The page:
My five-year-old became the spokesperson.  "We need shovels to bury him."

The ceremony was brief.  Nobody knew the toad's name, but he's now resting in peace in the far corner of our backyard under a grave site marked with a golf ball and a rose.

The next day the kids showed me the insect cage again.  This time it contained a pitiable lightning bug and a bee that kept charging into the perforated roof, his only chance for freedom.

"Are you planning on releasing them?  Giving them any water, or something?" I ventured.

"Probably," one kid answered.  "But if they die, don't worry.  We know where to bury them now."

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A Garage Sale (my heart is all a-flutter)

Garage Sale (noun): an event where you rid your home of objects that you can live without, but you hope that others can't.

My neighbors recently held a garage sale.  Even though one would think that a neighbor's garage sale won't directly affect your life, it became a big deal around here.  Our girls volunteered to help sell cookies and lemonade with other neighborhood kids, and for two days they spent most of their waking moments visiting the sale, talking about the sale, persuading us to buy items from the sale, or longingly observing the sale from our driveway across the street in the rare moments when we lured them back to our house.

By the end of the weekend, the girls had a new bin of Polly Pockets in their possession (because, clearly, we need more small plastic toys in our house), and I had picked up two of these butterfly decorations for a dollar.

When I showed the butterflies to a friend, she said, "I think my parents had a decoration just like that when I was growing up."  I went a step farther to offer my guess that roughly three million Americans owned this exact same gold butterfly decoration in 1987.  Give or take a dozen.

At any rate, I modernized the butterflies with a quick coat of spray paint, and they're now happily flying above my daughters' beds.

Good as new.  Come to think of it, perhaps even better.

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An Update to Assure You That I Haven't Disappeared

Time, it would seem, has been getting away from me.  I'm amazed that we're nearly two full weeks into August.  In another two weeks the lazy rhythm of summer will cease.  School will start for not only for Reese, our oldest daughter, but also for Brooke, who's entering kindergarten.  (Observe a moment of silence to commemorate this milestone.  Kindergarten!)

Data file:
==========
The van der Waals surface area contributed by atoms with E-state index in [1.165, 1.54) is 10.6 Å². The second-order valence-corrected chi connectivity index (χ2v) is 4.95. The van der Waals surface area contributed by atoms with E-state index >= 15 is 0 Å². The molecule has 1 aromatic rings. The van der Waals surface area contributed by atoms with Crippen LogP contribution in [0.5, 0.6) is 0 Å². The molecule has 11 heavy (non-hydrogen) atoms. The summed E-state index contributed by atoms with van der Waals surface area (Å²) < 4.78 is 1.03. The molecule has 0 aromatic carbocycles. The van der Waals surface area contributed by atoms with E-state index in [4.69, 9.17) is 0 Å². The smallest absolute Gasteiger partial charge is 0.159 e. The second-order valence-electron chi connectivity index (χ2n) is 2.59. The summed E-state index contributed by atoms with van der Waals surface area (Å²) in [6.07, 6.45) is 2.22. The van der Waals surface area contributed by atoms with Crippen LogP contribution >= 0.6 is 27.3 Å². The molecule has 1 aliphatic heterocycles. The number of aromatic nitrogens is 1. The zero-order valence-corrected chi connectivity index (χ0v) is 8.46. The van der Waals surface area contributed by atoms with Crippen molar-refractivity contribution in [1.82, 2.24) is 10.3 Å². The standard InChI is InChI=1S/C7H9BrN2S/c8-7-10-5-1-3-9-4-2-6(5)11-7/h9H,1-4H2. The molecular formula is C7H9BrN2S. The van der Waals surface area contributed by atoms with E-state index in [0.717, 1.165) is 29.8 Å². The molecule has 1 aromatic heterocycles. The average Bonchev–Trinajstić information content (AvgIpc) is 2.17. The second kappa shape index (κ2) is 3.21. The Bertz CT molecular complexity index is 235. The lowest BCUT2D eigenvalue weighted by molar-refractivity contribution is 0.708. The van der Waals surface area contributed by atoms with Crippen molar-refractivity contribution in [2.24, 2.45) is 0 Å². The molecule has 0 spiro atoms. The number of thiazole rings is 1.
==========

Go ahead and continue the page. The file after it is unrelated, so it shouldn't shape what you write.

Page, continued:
Kerrington, our youngest, will attend pre-school two mornings a week.  The rest of the time she'll either (a) revel in the calmness of being the only child in the house, or (b) drive me slightly mad with incessant requests to play dolls or My Little Ponies with her in lieu of having sisters as playmates.

As for me, I'm preparing -- mentally, emotionally, and literally -- for the four classes that I'll be teaching this fall semester in the mornings.  Over the next week I'll finish tweaking assignments, selecting readings, and revising my course syllabi.

It's been a good summer.  I've spent time with the girls and Joel, read for pleasure, completed a ridiculous amount of projects around the house, and took some breaks from the computer.  I've had several moments when I've thought, I should blog about this, but lo and behold, no blog post ever materialized.  So, while I've experienced a few weeks that have been sparse on the blog (my apologies to you, loyal readers), the weeks have been quite full in real life.

For example, earlier this month Joel and I celebrated our twelfth anniversary.  He surprised me by planning an impromptu get-away at his friend's cabin on Keuka Lake, one of the Finger Lakes in New York.  Let me tell you, he had me at, "I've asked my parents to watch the girls for two days."

Our drive provided an enjoyable three hours of uninterrupted conversation and moments of pleasant silence.  Before reaching the cabin, we stopped at the Garret Chapel and toured its beautiful grounds.

I've never been to the Finger Lakes before, and I appreciated their simplicity and lack of commercialism.  Plus, if anyone harbors any stereotypes that New Yorkers aren't friendly, please let me direct you to exhibit number two below.  (Clearly, anyone who gives away summer squash and zucchini is a friend in my book.)

Joel then took me to this waterfall, which, he admitted, was the only nearby landmark he knew besides the chapel.  (He wins bonus points for this one.)

The interior of the cabin was a step back in time and, apparently, a celebration of strawberries.  We could walk directly from the back porch to the lake.

While calm in this picture, the lake grew rougher throughout the day as the wind increased, and the temperature was unexpectedly cool.  Instead of canoeing, which I had been looking forward to, we opted to spend the afternoon sitting on the dock with me bundled in one of Joel's sweatshirts that he found in the trunk of the car.  (Rule of thumb: as much as I love adventure, I refuse to become the subject of a Reader's Digest "Drama in Real Life" feature article during the one weekend that we manage to get away from the kids.)

By the time we drove home, I felt that I had been gone longer than thirty-six hours, in a good way.  I'm thankful for my in-laws who babysat the girls, and so grateful for Joel for planning the two-day retreat.

What can I say?  Twelve years of marriage.  Better by the dozen.

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Ode to Summer: An Evening Run